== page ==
By Tracey Clarke

Described as one of the most radical Australian books written during the interwar years, JM Harcourt’s Upsurge was the first novel to be regarded as both obscene and seditious by the censors. Portraying the lives of Western Australia’s working class during the Depression, it was published in London in early 1934.

Cover of ‘Upsurge’, 1934 edition published by John Long, Limited. NAA: C3059, Upsurge

Cover of Upsurge, 1934 edition published by John Long, Limited.
NAA: C3059, Upsurge

Its arrival in Australia provoked controversy. A review in the West Australian in June 1934 remarked:

It would be hard to imagine a more thoroughly unpleasant set of people than are found in the pages of Mr. Harcourt’s immature narrative of “petting parties”, shop girls’ strikes, street-rioting – in which the police are made to behave like a lot of Bashi-Bazooks – Communist agitators, crude caricatures of magistrates and business magnates – the whole extra-ordinary conglomeration being liberally spiced with frankly erotic situations…

The Clerk-in-Charge of the Western Australian Customs office, CJ Carne, was instructed to purchase a copy of Upsurge for review in July 1934. He reported that the book was ‘decidedly indecent … and advocates the overthrow by violence of established Government’. Describing it as ‘thinly disguised propaganda on behalf of Communism and social revolution’, Carne made it clear he felt the novel was seditious under the provisions of the Customs Act.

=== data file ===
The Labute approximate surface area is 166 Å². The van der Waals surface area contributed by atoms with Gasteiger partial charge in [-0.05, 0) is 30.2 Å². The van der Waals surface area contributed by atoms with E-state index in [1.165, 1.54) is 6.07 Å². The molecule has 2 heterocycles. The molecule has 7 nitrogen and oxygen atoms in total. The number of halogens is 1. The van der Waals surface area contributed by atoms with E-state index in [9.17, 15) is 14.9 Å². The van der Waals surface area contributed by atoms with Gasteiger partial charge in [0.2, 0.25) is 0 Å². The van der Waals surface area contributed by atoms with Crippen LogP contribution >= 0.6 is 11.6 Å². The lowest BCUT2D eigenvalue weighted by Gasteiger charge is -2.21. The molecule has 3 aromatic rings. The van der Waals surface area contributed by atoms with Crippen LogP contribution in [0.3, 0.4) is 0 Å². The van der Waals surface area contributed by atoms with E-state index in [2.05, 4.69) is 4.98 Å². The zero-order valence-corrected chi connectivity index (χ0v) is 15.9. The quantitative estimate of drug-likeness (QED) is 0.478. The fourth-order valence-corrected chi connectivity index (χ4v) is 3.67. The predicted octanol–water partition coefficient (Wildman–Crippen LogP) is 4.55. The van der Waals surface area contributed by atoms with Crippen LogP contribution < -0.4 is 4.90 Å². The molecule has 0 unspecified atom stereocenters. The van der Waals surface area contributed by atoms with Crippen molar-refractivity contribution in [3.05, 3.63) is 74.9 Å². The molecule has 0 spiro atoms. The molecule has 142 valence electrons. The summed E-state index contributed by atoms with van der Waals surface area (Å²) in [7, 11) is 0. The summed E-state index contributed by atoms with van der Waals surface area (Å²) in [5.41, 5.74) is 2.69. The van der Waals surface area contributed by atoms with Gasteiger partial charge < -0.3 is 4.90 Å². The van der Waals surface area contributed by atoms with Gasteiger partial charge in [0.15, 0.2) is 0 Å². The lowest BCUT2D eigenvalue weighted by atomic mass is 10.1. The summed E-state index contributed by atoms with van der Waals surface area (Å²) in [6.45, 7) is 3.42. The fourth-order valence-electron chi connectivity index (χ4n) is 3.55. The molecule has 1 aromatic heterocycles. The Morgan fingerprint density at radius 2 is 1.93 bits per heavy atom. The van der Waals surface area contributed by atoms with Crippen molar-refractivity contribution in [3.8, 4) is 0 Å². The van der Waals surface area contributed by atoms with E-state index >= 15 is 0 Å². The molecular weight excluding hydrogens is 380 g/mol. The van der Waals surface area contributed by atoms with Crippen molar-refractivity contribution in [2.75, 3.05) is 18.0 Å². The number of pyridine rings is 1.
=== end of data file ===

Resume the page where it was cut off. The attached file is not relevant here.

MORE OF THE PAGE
However, the newly created Book Censorship Board, which reported on Upsurge in November 1934, banned the novel primarily as indecent. Chairman RR Garran described it as ‘a crude book … [that is] disfigured by some very gross passages’:

E.g. pp. 31–2 – “Lord of the Urinal” – just dirty with no apparent reason. And the brothel scene – pp. 189–90 … is quite unnecessarily indecent – on a level with an indecent photograph.

Garran concluded that ‘a book cannot be “cut” like a film. If a writer chooses to introduce obscenities like these, I should ban.’ The Customs Minister agreed and added the novel to the list of prohibited imports on 20 November 1934.

Book Censorship Board report on Upsurge

Although ‘Upsurge’ was banned as indecent by the Board, one member also noted the author’s ‘tendency to hold established authority to contempt or ridicule’.
NAA: A3023, Folder 1933/34

Before it was banned by Customs, Upsurge was subject to legal action in New South Wales and Western Australia under state laws. After police confiscated copies from Perth booksellers in August 1934, Harcourt defended his book as a socialist critique of Australian society:

The theme of the novel is the modern economic crisis, with its accompanying decay in the manners and morals of society … I do not think that anyone, other than those who run away from all forms of unpleasantness, would regard it as indecent … English and American reviewers have given it high praise.

Banned for nearly 24 years, Upsurge was released on 29 April 1958 following the first review of banned books since Federation.

Next month we will look at one of the most provocative and radical novels of the 20th century, William Burroughs’ Naked Lunch. Banned as ‘hard-core pornography’ by Customs in 1960, this novel was one of the last literary works to remain on the prohibited list.

See more:

Customs file on Upsurge, 1934–61

Book Censorship Board report on Upsurge (pages 115–17), 1934

Newspaper articles relating to Upsurge, 1933–1949